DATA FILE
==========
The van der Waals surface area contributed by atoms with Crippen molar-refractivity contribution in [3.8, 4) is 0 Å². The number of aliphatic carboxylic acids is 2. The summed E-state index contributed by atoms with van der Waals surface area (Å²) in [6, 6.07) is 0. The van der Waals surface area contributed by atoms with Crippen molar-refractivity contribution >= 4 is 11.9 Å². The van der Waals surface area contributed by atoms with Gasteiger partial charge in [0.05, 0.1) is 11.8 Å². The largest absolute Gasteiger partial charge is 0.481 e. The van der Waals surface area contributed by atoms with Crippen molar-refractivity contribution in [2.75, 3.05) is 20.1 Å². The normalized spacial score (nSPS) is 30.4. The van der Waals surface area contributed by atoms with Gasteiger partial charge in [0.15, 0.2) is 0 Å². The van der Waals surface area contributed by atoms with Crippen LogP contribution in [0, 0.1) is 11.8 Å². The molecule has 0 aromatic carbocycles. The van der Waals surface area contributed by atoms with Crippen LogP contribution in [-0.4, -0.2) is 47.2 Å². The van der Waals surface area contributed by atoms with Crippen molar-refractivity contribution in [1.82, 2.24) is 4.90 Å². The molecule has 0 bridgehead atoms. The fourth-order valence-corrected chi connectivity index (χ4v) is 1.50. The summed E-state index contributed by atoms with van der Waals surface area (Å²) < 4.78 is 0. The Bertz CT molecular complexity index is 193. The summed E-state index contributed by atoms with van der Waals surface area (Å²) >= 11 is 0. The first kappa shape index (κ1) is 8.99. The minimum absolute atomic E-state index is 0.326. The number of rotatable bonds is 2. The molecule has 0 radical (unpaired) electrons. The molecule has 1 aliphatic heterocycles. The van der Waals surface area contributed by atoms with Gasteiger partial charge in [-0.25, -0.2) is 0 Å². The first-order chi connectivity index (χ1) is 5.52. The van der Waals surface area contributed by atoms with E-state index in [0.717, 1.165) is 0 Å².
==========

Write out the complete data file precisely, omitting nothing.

The van der Waals surface area contributed by atoms with Crippen molar-refractivity contribution in [3.8, 4) is 0 Å². The number of aliphatic carboxylic acids is 2. The summed E-state index contributed by atoms with van der Waals surface area (Å²) in [6, 6.07) is 0. The van der Waals surface area contributed by atoms with Crippen molar-refractivity contribution >= 4 is 11.9 Å². The van der Waals surface area contributed by atoms with Gasteiger partial charge in [0.05, 0.1) is 11.8 Å². The largest absolute Gasteiger partial charge is 0.481 e. The van der Waals surface area contributed by atoms with Crippen molar-refractivity contribution in [2.75, 3.05) is 20.1 Å². The normalized spacial score (nSPS) is 30.4. The van der Waals surface area contributed by atoms with Gasteiger partial charge in [0.15, 0.2) is 0 Å². The van der Waals surface area contributed by atoms with Crippen LogP contribution in [0, 0.1) is 11.8 Å². The molecule has 0 aromatic carbocycles. The van der Waals surface area contributed by atoms with Crippen LogP contribution in [-0.4, -0.2) is 47.2 Å². The van der Waals surface area contributed by atoms with Crippen molar-refractivity contribution in [1.82, 2.24) is 4.90 Å². The molecule has 0 bridgehead atoms. The fourth-order valence-corrected chi connectivity index (χ4v) is 1.50. The summed E-state index contributed by atoms with van der Waals surface area (Å²) < 4.78 is 0. The Bertz CT molecular complexity index is 193. The summed E-state index contributed by atoms with van der Waals surface area (Å²) >= 11 is 0. The first kappa shape index (κ1) is 8.99. The minimum absolute atomic E-state index is 0.326. The number of rotatable bonds is 2. The molecule has 0 radical (unpaired) electrons. The molecule has 1 aliphatic heterocycles. The van der Waals surface area contributed by atoms with Gasteiger partial charge in [-0.25, -0.2) is 0 Å². The first-order chi connectivity index (χ1) is 5.52. The van der Waals surface area contributed by atoms with E-state index in [0.717, 1.165) is 0 Å².